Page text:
Financial experts advise against panic during uncertainty
OAKLAND, Calif. (KGO) -- The economic uncertainty on Wall Street has many on Main Street worried about what to do with their stocks, 401ks and other investments.
Wednesday was almost a record-breaking day of losses on Wall Street and financial advisers have three more important words of advice: Do not panic.
It was an eight-day Wall Street drop that barely came to a screeching halt. The ceiling nearly came down in Washington, and now there are discussions of a double-dip recession.
If it sounds, and feels, like you're on a never ending roller coaster ride, you're not alone. That sort of worry has financial planners keeping busy.
"It goes anywhere from, 'should I move everything completely into cash?' to people actually saying 'should I continue working for a few more years?'" said financial planner Julie Asti.
"People are so used to being afraid of the markets, the debt crisis of 2008 is not that far behind, so this is just kind of more of the same," said Cathy Curtis.
But even as the markets just narrowly avoided the longest day-by-day losing streak since 1978, the advice from experts is don't panic and don't sell off all your stock.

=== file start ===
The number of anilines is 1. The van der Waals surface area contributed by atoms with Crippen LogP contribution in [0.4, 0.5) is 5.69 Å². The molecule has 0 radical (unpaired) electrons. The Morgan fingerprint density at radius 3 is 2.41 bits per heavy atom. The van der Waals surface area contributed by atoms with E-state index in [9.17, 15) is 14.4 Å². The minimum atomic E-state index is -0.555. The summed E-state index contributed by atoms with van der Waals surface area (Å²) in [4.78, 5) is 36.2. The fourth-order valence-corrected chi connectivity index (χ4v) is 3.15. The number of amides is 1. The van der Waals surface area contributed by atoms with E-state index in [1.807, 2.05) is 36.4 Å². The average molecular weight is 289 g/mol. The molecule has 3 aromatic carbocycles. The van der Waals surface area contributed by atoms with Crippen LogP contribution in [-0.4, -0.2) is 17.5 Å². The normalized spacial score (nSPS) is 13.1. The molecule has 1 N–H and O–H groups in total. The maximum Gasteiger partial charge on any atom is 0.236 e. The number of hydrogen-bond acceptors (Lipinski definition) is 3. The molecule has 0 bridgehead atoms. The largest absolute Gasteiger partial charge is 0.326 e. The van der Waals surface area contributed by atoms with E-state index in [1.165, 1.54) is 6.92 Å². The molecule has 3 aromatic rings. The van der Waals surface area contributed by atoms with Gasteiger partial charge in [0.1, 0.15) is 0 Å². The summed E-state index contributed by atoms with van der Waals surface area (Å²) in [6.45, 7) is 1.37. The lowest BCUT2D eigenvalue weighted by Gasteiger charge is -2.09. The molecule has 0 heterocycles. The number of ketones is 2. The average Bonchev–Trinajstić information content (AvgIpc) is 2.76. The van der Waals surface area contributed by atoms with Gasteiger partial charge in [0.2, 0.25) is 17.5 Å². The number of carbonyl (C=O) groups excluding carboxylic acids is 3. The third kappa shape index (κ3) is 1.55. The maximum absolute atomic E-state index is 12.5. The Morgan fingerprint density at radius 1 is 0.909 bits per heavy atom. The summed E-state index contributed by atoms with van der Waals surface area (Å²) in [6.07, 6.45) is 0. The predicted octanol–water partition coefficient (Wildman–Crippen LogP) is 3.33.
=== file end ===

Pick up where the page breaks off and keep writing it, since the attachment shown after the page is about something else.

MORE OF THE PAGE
"You have to have some investments long-term in the market," said Asti.
Experts say people who are close to retirement should take extra precautions and ideally keep two years worth of income in cash reserves, but the reality on the street is, many people can't afford that, and most people end up watching, waiting and hoping for the best.
"I'm concerned, but I'm just taking my time sticking with things that are good and looking for other opportunities," said Matt Pappas.
But with mounting evidence of a slowing U.S. economy, Curtis says while things may seem bad now, just wait.
"The sad part is the people that don't have jobs and are having a hard time finding work," Curtis said. "It's just going to get worse if we go into a double-dip recession."
Whether there really will be a double-dip recession is up for debate. The White House says there is no threat, but some economists point to slow economic and job growth, and say a double-dip recession may not be far off.
economy, business, cecilia vega
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